View Source Operators
This document is a complete reference of operators in Elixir, how they are parsed, how they can be defined, and how they can be overridden.
The following is a list of all operators that Elixir is capable of parsing, ordered from higher to lower precedence, alongside their associativity:
Elixir provides the following built-in operators:
-- unary positive/negative
/- basic arithmetic operations
--- list concatenation and subtraction
&&- strict and relaxed boolean "and"
||- strict and relaxed boolean "or"
!- strict and relaxed boolean "not"
not in- membership
@- module attribute
..//- range creation
<>- binary concatenation
=~- text-based match
Many of those can be used in guards; consult the list of allowed guard functions and operators.
Additionally, there are a few other operators that Elixir parses but doesn't actually use. See Custom and overridden operators below for a list and for guidelines about their use.
Some other operators are special forms and cannot be overridden:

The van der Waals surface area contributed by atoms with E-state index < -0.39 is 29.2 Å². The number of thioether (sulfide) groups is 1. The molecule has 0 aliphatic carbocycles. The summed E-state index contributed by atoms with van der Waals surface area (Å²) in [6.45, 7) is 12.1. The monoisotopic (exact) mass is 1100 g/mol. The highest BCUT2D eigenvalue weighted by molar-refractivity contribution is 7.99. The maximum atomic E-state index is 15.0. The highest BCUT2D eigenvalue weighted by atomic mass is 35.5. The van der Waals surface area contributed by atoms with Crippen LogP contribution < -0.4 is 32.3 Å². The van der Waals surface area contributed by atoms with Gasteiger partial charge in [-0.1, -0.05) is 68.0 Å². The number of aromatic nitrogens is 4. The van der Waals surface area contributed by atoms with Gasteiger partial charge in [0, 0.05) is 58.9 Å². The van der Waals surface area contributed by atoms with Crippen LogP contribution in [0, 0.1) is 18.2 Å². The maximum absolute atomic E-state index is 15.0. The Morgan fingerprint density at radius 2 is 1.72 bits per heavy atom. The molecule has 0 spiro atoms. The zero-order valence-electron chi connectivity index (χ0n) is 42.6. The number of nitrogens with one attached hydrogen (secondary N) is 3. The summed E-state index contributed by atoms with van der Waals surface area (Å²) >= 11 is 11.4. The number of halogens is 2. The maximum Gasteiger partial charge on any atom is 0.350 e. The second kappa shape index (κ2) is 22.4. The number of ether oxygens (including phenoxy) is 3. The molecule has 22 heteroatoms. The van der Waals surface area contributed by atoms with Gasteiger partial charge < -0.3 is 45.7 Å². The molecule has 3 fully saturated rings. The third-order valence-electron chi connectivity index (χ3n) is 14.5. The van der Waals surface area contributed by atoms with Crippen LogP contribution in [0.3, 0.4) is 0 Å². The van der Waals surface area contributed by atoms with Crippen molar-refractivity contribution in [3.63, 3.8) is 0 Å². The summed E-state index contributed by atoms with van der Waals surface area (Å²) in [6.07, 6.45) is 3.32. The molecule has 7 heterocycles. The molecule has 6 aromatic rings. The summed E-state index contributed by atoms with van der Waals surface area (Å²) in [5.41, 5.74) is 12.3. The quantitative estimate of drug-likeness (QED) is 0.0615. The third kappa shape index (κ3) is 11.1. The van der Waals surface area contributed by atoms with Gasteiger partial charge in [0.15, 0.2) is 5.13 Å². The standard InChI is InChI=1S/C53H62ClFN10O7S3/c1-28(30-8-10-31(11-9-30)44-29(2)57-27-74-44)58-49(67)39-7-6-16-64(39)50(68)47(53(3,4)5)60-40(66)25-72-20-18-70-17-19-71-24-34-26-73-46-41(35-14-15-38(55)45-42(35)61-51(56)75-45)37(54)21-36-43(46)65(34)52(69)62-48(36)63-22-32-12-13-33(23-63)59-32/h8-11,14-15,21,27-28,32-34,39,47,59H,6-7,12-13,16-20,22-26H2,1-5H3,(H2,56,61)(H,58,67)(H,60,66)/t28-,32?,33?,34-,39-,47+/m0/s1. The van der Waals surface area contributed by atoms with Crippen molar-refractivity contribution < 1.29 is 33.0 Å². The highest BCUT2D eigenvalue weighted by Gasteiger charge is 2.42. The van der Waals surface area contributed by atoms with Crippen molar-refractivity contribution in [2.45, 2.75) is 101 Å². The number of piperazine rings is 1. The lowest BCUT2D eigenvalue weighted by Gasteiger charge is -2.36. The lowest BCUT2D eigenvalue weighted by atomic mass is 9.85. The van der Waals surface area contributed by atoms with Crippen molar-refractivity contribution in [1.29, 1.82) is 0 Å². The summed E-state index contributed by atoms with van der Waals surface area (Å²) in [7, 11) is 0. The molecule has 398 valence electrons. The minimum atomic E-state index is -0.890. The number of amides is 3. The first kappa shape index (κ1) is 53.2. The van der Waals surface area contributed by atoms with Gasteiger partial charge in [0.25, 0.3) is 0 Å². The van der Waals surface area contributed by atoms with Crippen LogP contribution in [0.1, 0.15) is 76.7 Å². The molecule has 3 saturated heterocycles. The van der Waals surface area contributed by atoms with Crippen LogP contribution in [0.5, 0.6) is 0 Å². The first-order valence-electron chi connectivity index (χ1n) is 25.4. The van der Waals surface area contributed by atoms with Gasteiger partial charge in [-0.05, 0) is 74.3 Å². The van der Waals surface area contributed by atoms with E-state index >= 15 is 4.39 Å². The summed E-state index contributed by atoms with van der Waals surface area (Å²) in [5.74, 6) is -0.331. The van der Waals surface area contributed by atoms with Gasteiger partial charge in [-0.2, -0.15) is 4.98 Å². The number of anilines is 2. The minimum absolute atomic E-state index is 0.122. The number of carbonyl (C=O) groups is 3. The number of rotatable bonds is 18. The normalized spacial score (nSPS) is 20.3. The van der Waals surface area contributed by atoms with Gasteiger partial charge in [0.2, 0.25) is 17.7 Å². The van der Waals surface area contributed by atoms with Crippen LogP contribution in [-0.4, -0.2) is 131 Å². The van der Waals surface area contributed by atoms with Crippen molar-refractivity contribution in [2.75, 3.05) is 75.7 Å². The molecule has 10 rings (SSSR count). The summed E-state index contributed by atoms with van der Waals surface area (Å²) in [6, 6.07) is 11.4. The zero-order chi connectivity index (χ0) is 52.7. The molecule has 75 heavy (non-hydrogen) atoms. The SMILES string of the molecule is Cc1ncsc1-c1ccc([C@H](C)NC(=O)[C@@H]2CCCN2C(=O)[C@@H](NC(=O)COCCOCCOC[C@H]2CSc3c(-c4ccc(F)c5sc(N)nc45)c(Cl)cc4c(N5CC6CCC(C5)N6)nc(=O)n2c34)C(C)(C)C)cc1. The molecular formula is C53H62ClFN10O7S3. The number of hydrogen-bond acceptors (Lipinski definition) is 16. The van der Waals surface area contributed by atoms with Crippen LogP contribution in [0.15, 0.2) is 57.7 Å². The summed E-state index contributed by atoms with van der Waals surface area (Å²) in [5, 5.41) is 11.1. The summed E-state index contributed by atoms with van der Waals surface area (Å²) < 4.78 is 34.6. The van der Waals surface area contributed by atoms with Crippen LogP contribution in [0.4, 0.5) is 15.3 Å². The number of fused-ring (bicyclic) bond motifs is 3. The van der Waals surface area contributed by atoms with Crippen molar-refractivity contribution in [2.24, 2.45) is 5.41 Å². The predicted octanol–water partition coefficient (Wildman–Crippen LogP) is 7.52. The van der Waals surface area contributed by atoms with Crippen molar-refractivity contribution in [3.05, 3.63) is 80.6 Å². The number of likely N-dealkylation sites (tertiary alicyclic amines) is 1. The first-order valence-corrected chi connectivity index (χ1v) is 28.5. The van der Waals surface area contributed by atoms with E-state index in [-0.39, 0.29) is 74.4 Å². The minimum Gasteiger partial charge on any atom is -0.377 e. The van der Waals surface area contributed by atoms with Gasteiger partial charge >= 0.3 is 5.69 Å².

Finally, these operators appear in the precedence table above but are only meaningful within certain constructs:
Elixir provides the following built-in comparison operators (all of which can be used in guards):
==- equal to
===- strictly equal to
!=- inequal to
!==- strictly inequal to
<=- less-than or equal to
>=- greater-than or equal to
iex> 1 == 1.0 true iex> 1 === 1.0 false
Elixir is capable of parsing a predefined set of operators. It's not possible to define new operators (as supported by some languages). However, not all operators that Elixir can parse are used by Elixir: for example,
|| are used by Elixir for addition and boolean or, but
<~> is not used (but valid).
To define an operator, you can use the usual
def* constructs (
defmacro, and so on) but with a syntax similar to how the operator is used:
defmodule MyOperators do # We define ~> to return the maximum of the given two numbers, # and <~ to return the minimum. def a ~> b, do: max(a, b) def a <~ b, do: min(a, b) end
To use the newly defined operators, you have to import the module that defines them:
iex> import MyOperators iex> 1 ~> 2 2 iex> 1 <~ 2 1
The following is a table of all the operators that Elixir is capable of parsing, but that are not used by default:
Note that the Elixir community generally discourages custom operators. They can be hard to read and even more to understand, as they don't have a descriptive name like functions do. That said, some specific cases or custom domain specific languages (DSLs) may justify these practices.
It is also possible to replace predefined operators, such as
+, but doing so is extremely discouraged.